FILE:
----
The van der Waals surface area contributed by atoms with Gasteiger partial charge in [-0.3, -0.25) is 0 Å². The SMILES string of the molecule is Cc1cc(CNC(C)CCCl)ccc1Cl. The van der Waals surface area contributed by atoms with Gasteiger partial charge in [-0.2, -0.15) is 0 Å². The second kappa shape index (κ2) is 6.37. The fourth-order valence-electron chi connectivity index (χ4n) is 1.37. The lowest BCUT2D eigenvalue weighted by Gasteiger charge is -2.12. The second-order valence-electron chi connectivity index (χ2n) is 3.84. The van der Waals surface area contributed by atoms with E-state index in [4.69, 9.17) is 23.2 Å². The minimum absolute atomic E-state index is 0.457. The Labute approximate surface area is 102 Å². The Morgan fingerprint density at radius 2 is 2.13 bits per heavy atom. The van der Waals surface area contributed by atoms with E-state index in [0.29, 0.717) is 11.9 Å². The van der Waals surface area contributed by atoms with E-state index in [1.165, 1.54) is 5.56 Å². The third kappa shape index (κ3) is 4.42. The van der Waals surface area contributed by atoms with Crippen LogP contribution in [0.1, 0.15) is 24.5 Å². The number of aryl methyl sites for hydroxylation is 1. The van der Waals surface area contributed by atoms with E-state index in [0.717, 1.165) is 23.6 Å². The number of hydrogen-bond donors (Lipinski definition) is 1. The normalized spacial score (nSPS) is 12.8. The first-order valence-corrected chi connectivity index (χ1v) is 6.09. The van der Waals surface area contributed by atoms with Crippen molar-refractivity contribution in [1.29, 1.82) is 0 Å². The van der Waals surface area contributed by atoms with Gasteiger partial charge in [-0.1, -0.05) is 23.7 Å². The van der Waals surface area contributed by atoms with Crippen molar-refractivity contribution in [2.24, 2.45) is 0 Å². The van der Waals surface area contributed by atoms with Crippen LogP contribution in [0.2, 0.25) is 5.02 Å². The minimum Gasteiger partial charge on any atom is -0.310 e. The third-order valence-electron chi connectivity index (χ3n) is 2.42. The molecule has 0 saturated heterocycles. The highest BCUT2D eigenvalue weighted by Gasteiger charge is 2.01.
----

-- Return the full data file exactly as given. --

The van der Waals surface area contributed by atoms with Gasteiger partial charge in [-0.3, -0.25) is 0 Å². The SMILES string of the molecule is Cc1cc(CNC(C)CCCl)ccc1Cl. The van der Waals surface area contributed by atoms with Gasteiger partial charge in [-0.2, -0.15) is 0 Å². The second kappa shape index (κ2) is 6.37. The fourth-order valence-electron chi connectivity index (χ4n) is 1.37. The lowest BCUT2D eigenvalue weighted by Gasteiger charge is -2.12. The second-order valence-electron chi connectivity index (χ2n) is 3.84. The van der Waals surface area contributed by atoms with E-state index in [4.69, 9.17) is 23.2 Å². The minimum absolute atomic E-state index is 0.457. The Labute approximate surface area is 102 Å². The Morgan fingerprint density at radius 2 is 2.13 bits per heavy atom. The van der Waals surface area contributed by atoms with E-state index in [0.29, 0.717) is 11.9 Å². The van der Waals surface area contributed by atoms with E-state index in [1.165, 1.54) is 5.56 Å². The third kappa shape index (κ3) is 4.42. The van der Waals surface area contributed by atoms with Crippen LogP contribution in [0.1, 0.15) is 24.5 Å². The number of aryl methyl sites for hydroxylation is 1. The van der Waals surface area contributed by atoms with E-state index in [0.717, 1.165) is 23.6 Å². The number of hydrogen-bond donors (Lipinski definition) is 1. The normalized spacial score (nSPS) is 12.8. The first-order valence-corrected chi connectivity index (χ1v) is 6.09. The van der Waals surface area contributed by atoms with Crippen molar-refractivity contribution in [1.29, 1.82) is 0 Å². The van der Waals surface area contributed by atoms with Gasteiger partial charge in [-0.1, -0.05) is 23.7 Å². The van der Waals surface area contributed by atoms with Crippen molar-refractivity contribution in [2.24, 2.45) is 0 Å². The van der Waals surface area contributed by atoms with Crippen LogP contribution in [0.2, 0.25) is 5.02 Å². The minimum Gasteiger partial charge on any atom is -0.310 e. The third-order valence-electron chi connectivity index (χ3n) is 2.42. The molecule has 0 saturated heterocycles. The highest BCUT2D eigenvalue weighted by Gasteiger charge is 2.01.